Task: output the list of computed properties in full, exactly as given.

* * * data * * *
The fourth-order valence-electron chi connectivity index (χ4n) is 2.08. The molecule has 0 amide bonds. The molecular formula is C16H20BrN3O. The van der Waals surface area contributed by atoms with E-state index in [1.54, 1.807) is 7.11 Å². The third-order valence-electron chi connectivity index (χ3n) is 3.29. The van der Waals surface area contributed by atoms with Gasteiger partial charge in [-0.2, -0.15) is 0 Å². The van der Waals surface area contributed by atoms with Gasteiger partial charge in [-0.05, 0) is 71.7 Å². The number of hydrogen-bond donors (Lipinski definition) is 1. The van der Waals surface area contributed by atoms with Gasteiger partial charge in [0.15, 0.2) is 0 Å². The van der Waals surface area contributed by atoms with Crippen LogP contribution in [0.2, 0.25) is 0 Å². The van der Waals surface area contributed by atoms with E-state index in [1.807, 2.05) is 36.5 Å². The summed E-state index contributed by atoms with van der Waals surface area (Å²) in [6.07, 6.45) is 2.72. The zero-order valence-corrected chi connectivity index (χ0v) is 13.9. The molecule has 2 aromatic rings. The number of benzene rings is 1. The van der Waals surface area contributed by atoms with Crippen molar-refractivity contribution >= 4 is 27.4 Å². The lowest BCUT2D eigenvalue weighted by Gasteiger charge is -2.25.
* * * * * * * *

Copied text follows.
The fourth-order valence-electron chi connectivity index (χ4n) is 2.08. The molecule has 0 amide bonds. The molecular formula is C16H20BrN3O. The van der Waals surface area contributed by atoms with E-state index in [1.54, 1.807) is 7.11 Å². The third-order valence-electron chi connectivity index (χ3n) is 3.29. The van der Waals surface area contributed by atoms with Gasteiger partial charge in [-0.2, -0.15) is 0 Å². The van der Waals surface area contributed by atoms with Gasteiger partial charge in [-0.05, 0) is 71.7 Å². The number of hydrogen-bond donors (Lipinski definition) is 1. The van der Waals surface area contributed by atoms with Gasteiger partial charge in [0.15, 0.2) is 0 Å². The van der Waals surface area contributed by atoms with Crippen LogP contribution in [0.2, 0.25) is 0 Å². The van der Waals surface area contributed by atoms with E-state index in [1.807, 2.05) is 36.5 Å². The summed E-state index contributed by atoms with van der Waals surface area (Å²) in [6.07, 6.45) is 2.72. The zero-order valence-corrected chi connectivity index (χ0v) is 13.9. The molecule has 2 aromatic rings. The number of benzene rings is 1. The van der Waals surface area contributed by atoms with Crippen molar-refractivity contribution >= 4 is 27.4 Å². The lowest BCUT2D eigenvalue weighted by Gasteiger charge is -2.25.